It's wise to be skeptical about the ability of businesses and governments to protect your privacy and your money online.
From Sony to the U.S. Senate, Citi to the CIA, dozens of organizations have been attacked recently, with intruders often making away with personal information long before the break-ins were discovered.
So what's the solution if even the world's largest organizations can't stop the crooks? The only way to make the Internet safer is to do it yourself.
It's not that businesses are inured to break-ins and don't care about the consequences. The truth is that they simply can't keep up with the criminals on their own.
"There are about 1.5 billion attacks a month now," said Vincent Steckler, CEO of the Czech anti-virus firm Avast.
"We collect about 3 petabytes of data a month" about criminal activity, Steckler added. (One petabyte is equal to 1,000 terabytes, or 1 million gigabytes.)
It's simply too much information for companies to process, so we shouldn't rely on others to protect us.
Fortunately, there are some common-sense changes you can make on your own. In the digital world, just as in the physical world, we have to lock our doors and install security systems to deter burglars.
Here are nine ways you can make the Web safer for yourself, and possibly others.
Macs and PCs are vulnerable to daily threats. Even if you don't open an email and never download a file or program, just visiting a website can put you in peril.
According to researchers, 85 percent of infections are from websites, often legitimate sites that have been unknowingly infected themselves.
The only way to fight back is to use an anti-virus program such as Avast Free Antivirus, BitDefender Free Edition or Microsoft Security Essentials. They're all free, so there's no excuse not to do it.
That gratis Wi-Fi network in the local brewpub is probably a den of digital iniquity. Such networks usually aren't secured or encrypted, allowing strangers to track your online movements, record your passwords and make off with your credit-card information before you realize what's happened. Stay off them and use your own wireless subscription or service.
The "HTTPS" acronym at the beginning of many Web addresses denotes a site that is using encryption (the "S" stands for secure).
Many websites have this option, but most of us don't know or don't bother to use it. You have to purposely set it in many Web-based email programs, for example. It can occasionally cause other programs to hiccup (Windows Live on HTTPS can conflict with Outlook Hotmail Connector, for example), but the inconvenience is worth it.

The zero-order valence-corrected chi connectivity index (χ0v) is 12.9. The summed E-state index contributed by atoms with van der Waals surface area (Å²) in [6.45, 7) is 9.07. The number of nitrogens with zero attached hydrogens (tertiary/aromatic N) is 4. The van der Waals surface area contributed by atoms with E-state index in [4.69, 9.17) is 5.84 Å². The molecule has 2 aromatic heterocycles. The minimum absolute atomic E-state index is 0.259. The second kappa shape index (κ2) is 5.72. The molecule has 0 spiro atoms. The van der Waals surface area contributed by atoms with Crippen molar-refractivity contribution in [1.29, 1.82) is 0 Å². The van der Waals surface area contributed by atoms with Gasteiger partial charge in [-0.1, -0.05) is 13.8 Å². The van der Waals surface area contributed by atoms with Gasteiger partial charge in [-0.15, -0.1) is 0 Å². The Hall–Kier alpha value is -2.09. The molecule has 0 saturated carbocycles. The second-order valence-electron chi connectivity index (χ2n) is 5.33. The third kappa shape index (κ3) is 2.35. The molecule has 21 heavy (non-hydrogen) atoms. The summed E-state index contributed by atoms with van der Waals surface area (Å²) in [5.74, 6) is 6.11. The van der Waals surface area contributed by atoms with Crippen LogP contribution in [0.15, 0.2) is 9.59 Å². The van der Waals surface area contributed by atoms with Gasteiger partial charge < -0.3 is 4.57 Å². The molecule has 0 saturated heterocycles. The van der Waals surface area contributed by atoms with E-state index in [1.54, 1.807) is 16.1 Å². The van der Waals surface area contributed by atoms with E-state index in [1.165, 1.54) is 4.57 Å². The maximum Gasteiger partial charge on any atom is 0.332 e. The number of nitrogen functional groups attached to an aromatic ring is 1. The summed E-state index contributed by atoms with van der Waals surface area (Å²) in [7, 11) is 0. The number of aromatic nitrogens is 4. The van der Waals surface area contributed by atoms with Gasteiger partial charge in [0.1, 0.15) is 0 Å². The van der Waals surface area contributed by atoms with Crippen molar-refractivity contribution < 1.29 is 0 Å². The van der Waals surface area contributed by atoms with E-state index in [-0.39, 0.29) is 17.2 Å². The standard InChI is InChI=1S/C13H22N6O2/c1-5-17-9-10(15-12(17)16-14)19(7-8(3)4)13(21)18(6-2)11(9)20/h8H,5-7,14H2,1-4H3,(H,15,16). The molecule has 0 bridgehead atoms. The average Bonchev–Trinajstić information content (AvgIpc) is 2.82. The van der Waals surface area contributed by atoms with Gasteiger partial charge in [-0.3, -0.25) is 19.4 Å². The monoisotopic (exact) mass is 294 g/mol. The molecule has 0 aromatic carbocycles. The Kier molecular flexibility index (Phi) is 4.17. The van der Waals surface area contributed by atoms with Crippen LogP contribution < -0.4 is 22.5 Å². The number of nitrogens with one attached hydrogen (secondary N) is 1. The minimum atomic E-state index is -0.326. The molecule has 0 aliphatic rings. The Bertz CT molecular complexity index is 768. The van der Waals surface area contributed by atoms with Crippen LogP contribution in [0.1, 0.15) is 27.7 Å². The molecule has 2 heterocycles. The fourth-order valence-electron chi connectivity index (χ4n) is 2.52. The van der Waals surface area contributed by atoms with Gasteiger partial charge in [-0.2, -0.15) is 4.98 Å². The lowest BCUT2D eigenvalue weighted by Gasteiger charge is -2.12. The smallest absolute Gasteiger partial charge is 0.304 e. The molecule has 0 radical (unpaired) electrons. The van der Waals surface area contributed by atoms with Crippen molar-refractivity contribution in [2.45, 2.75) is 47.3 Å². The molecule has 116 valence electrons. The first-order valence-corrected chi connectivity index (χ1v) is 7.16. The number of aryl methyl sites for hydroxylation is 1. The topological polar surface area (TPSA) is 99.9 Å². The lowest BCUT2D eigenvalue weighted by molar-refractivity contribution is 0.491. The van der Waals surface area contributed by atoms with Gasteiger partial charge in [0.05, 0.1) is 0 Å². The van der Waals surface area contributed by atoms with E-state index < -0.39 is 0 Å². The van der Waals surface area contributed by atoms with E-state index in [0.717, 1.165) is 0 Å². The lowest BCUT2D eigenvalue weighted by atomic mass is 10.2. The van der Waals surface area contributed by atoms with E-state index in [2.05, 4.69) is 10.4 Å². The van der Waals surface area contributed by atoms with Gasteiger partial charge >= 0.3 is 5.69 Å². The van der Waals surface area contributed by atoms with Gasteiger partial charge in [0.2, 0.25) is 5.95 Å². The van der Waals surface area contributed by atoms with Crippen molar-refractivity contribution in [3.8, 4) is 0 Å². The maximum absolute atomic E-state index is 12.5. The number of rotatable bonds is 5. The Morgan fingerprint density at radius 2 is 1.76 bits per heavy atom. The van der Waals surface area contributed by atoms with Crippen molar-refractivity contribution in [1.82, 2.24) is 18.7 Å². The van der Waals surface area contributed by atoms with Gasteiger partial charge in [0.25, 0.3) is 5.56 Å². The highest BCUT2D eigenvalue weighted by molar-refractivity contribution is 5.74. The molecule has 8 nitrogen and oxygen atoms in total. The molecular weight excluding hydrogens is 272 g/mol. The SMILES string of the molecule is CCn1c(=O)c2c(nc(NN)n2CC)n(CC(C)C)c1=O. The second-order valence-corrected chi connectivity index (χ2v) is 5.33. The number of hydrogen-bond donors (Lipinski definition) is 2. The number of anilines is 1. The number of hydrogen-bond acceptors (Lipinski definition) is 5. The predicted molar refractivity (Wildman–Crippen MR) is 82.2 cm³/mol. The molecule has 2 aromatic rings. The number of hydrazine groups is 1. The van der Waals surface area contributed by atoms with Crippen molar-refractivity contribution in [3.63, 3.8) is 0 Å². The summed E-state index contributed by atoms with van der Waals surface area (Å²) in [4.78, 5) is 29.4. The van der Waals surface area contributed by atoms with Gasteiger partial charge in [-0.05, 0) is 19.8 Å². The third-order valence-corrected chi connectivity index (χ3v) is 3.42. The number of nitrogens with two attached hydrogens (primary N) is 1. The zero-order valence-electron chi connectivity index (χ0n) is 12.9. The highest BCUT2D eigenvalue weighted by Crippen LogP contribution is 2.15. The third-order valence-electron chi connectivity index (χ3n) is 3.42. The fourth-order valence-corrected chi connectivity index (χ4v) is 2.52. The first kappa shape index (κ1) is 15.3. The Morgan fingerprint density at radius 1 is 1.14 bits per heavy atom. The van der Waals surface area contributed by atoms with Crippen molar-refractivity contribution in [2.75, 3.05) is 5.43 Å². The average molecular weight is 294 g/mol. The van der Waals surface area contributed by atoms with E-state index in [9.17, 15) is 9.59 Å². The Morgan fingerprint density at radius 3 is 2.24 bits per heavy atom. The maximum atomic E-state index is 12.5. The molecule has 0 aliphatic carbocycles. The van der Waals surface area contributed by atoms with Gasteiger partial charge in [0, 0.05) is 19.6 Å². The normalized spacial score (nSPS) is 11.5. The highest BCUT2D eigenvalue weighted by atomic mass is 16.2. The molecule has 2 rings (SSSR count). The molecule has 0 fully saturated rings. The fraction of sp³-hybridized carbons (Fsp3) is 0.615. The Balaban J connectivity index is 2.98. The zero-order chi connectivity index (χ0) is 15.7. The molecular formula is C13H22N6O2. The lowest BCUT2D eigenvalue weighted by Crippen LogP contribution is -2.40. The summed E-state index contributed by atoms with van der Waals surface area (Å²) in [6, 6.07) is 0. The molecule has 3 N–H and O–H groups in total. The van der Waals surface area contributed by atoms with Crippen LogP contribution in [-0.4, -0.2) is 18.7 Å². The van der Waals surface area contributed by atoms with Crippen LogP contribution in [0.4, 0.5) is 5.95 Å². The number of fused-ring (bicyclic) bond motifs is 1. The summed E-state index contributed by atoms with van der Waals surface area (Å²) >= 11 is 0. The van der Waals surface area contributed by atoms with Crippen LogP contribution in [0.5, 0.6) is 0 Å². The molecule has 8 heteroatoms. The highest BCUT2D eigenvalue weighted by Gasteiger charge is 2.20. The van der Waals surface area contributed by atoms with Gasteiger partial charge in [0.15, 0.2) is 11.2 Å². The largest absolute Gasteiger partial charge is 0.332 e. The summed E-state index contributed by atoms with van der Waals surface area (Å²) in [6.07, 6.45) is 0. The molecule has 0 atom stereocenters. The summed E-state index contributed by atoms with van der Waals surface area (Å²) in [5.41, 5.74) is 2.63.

To handle these settings automatically, try using the HTTPS Everywhere plug-in for Firefox. It will even connect you to more secure versions of Facebook and Twitter.
Want to share your latest vacation pics on Facebook? Great just wait until you get back from your trip.
I currently have three Facebook friends whom I know are away from home. That probably means other "friends" know, too, and not all of them may be nice. If you don't want thieves to know when you're away , use more caution about when and what you post.
The convenience of letting a shopping site, especially one you visit frequently, save all your personal information and credit-card numbers is tempting but don't do it.
There is no such thing as a website that's impervious to hackers. Assume your data will be stolen from a business at some point , so keep it to yourself.
Since you cannot count on every site or business out there protecting your data or even telling you when it's been stolen one of the best protections is also the simplest.
Changing your password frequently can keep you one step ahead of the thieves. If your bank password has been stolen and is up for sale online, changing it will take away the criminal's keys to your account.
And while it might be OK to use the same password on sites that don't hold any of your personal or financial information, always use unique and strong passwords for online banking, social networking or webmail sites.
Sitting in the commuter car or in any public place makes you vulnerable to "shoulder surfers," people who scan other people's laptop or smartphone screens looking for passwords or other personal information.
Many of these crooked cruisers don't even turn their heads; they just take a picture with their cellphones as they go by.
So consider where you're sitting and what you're doing. Can't you wait until you get home to pay that bill online?
Don't be the first kid to jump into the pool. In other words, when you discover a new app for your smartphone, tablet or browser, check it out before you tap "install."
Look carefully at the permissions it asks for. Better still, see how often it's been downloaded (the higher the number of times, the less likely it's malware) and read the reviews.
Smartphones are becoming the target of choice for many cybercriminals, exploits have already been discovered for browser apps and tablets won't be far behind.
For the truly paranoid, or for people who have reason to believe they are being tracked online, there's Tor. It's a free program that attempts to keep your online anonymity intact by bouncing your Web communications around a number of servers on the Internet to prevent someone from following you.
Whistleblowers and political activists use Tor religiously, and if you don't want companies, authorities or divorce lawyers to see what you're doing online, so should you.